One day in 2011, University of California at Berkley student Komal Ahmed encountered a homeless man asking for money to buy food. In lieu of giving him money, Ahmed invited the man to have lunch with her. The story he told her touched her so deeply that she decided to do something big.
According to Ahmed, the man was a 26-year-old veteran who served two tours in Iraq. When he returned home, he was homeless and penniless — forced to live on the streets.
Ahmed was so stunned by the young man’s story that she took action, developing a school-wide program that brought leftover food from the dining hall to local homeless shelters. Soon, the program began to spread past UC Berkley and eventually made its way to 140 additional colleges nationwide.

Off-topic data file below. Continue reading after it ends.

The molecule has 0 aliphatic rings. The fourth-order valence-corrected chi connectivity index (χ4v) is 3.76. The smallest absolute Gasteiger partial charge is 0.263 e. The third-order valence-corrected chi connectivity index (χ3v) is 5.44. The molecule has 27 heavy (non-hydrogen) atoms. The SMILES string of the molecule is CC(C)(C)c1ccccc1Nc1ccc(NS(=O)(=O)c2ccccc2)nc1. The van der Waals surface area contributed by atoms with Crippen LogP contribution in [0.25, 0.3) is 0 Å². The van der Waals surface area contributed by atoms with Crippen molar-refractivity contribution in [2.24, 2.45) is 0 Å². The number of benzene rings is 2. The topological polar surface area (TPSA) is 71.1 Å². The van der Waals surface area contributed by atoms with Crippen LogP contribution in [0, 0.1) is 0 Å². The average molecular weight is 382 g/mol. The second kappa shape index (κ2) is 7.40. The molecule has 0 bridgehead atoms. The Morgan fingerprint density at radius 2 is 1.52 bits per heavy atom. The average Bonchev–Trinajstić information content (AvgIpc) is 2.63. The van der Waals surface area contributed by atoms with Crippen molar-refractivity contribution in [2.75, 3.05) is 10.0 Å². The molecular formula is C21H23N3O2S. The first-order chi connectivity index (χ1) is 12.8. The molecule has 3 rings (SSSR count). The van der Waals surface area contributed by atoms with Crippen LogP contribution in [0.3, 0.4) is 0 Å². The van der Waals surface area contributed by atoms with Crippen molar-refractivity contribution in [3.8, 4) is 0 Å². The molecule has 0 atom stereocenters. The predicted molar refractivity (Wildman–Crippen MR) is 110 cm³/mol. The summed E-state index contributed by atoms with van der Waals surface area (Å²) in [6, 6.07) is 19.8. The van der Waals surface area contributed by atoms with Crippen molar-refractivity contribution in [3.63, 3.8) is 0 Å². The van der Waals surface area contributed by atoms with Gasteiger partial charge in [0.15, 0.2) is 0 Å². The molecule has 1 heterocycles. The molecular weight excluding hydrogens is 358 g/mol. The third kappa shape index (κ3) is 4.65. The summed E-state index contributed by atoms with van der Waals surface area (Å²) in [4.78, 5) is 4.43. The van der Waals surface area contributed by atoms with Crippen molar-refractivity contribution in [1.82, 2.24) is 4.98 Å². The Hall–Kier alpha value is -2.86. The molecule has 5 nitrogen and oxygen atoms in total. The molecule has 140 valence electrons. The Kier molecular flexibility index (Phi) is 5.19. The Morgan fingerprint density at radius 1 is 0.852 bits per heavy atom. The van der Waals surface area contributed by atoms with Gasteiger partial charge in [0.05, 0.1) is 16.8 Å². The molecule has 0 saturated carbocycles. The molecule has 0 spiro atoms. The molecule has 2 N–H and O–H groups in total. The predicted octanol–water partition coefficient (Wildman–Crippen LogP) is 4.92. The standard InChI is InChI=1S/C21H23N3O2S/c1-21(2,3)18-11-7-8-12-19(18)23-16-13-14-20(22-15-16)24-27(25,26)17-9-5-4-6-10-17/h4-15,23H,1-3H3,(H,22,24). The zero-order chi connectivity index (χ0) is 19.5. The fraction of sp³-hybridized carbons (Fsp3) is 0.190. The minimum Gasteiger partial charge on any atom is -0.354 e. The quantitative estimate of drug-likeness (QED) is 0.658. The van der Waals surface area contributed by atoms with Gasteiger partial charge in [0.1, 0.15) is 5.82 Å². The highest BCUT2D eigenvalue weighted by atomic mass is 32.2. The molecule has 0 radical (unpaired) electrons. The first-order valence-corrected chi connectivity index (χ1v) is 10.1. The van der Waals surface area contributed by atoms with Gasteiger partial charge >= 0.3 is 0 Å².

Now, 25-year-old Ahmed is the CEO of Feeding Forward, a nonprofit organization that uses an app to allow Bay area companies to arrange for a driver to pick up and deliver excess food to local food banks and shelters. The organization was born out of the troubling reality that an estimated 50 million Americans have gone hungry while 365 pounds of food is thrown away each day.
“Imagine a football stadium filled to its brim. That’s how much food goes wasted every single day in America,” Ahmed said.
Feeding Forward was launched in 2013, and since then has fed over 570,000 people in the Bay area and distributed over 684,000 pounds of leftover food. Now, Ahmed is working to expand her organization to major cities like Boston and Seattle.
“These are huge cities that have absurd amounts of food thrown away every day,” she said. “We are trying to make the Bay Area a case study to say ‘Hey, if it works here, it can work anywhere.'”
Learn more about Feeding Forward in the video below.
Photo Credit: liftbump.com